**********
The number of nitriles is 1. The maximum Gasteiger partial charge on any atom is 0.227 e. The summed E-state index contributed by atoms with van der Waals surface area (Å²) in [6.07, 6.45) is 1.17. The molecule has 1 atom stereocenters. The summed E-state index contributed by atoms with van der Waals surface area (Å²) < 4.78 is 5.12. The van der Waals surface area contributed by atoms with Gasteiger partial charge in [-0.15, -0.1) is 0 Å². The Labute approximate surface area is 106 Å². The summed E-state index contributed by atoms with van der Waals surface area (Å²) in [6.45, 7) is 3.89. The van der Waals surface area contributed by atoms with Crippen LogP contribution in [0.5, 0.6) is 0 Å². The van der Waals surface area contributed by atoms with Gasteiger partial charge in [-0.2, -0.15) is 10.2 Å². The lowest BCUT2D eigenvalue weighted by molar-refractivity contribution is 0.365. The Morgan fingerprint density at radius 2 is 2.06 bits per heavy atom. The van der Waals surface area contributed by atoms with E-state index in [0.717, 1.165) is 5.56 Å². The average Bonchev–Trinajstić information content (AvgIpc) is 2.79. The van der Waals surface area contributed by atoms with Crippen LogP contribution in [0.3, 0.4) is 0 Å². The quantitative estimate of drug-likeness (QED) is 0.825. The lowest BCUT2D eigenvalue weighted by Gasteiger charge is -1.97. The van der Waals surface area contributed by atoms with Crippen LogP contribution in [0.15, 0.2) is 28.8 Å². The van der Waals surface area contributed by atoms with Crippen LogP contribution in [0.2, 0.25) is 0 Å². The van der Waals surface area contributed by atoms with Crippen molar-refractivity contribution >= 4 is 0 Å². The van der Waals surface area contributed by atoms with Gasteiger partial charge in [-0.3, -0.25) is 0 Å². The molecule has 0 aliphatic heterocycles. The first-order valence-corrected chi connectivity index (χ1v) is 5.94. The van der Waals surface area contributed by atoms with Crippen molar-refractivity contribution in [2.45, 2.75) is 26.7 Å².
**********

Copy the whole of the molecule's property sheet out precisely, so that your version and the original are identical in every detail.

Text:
The number of nitriles is 1. The maximum Gasteiger partial charge on any atom is 0.227 e. The summed E-state index contributed by atoms with van der Waals surface area (Å²) in [6.07, 6.45) is 1.17. The molecule has 1 atom stereocenters. The summed E-state index contributed by atoms with van der Waals surface area (Å²) < 4.78 is 5.12. The van der Waals surface area contributed by atoms with Gasteiger partial charge in [-0.15, -0.1) is 0 Å². The Labute approximate surface area is 106 Å². The summed E-state index contributed by atoms with van der Waals surface area (Å²) in [6.45, 7) is 3.89. The van der Waals surface area contributed by atoms with Crippen LogP contribution in [0.5, 0.6) is 0 Å². The van der Waals surface area contributed by atoms with Gasteiger partial charge in [-0.2, -0.15) is 10.2 Å². The lowest BCUT2D eigenvalue weighted by molar-refractivity contribution is 0.365. The Morgan fingerprint density at radius 2 is 2.06 bits per heavy atom. The van der Waals surface area contributed by atoms with E-state index in [0.717, 1.165) is 5.56 Å². The average Bonchev–Trinajstić information content (AvgIpc) is 2.79. The van der Waals surface area contributed by atoms with Crippen LogP contribution in [0.3, 0.4) is 0 Å². The quantitative estimate of drug-likeness (QED) is 0.825. The lowest BCUT2D eigenvalue weighted by Gasteiger charge is -1.97. The van der Waals surface area contributed by atoms with Crippen LogP contribution in [0.15, 0.2) is 28.8 Å². The van der Waals surface area contributed by atoms with Crippen LogP contribution in [0.2, 0.25) is 0 Å². The van der Waals surface area contributed by atoms with Crippen molar-refractivity contribution >= 4 is 0 Å². The van der Waals surface area contributed by atoms with Gasteiger partial charge in [-0.3, -0.25) is 0 Å². The molecule has 0 aliphatic heterocycles. The first-order valence-corrected chi connectivity index (χ1v) is 5.94. The van der Waals surface area contributed by atoms with Crippen molar-refractivity contribution in [2.45, 2.75) is 26.7 Å².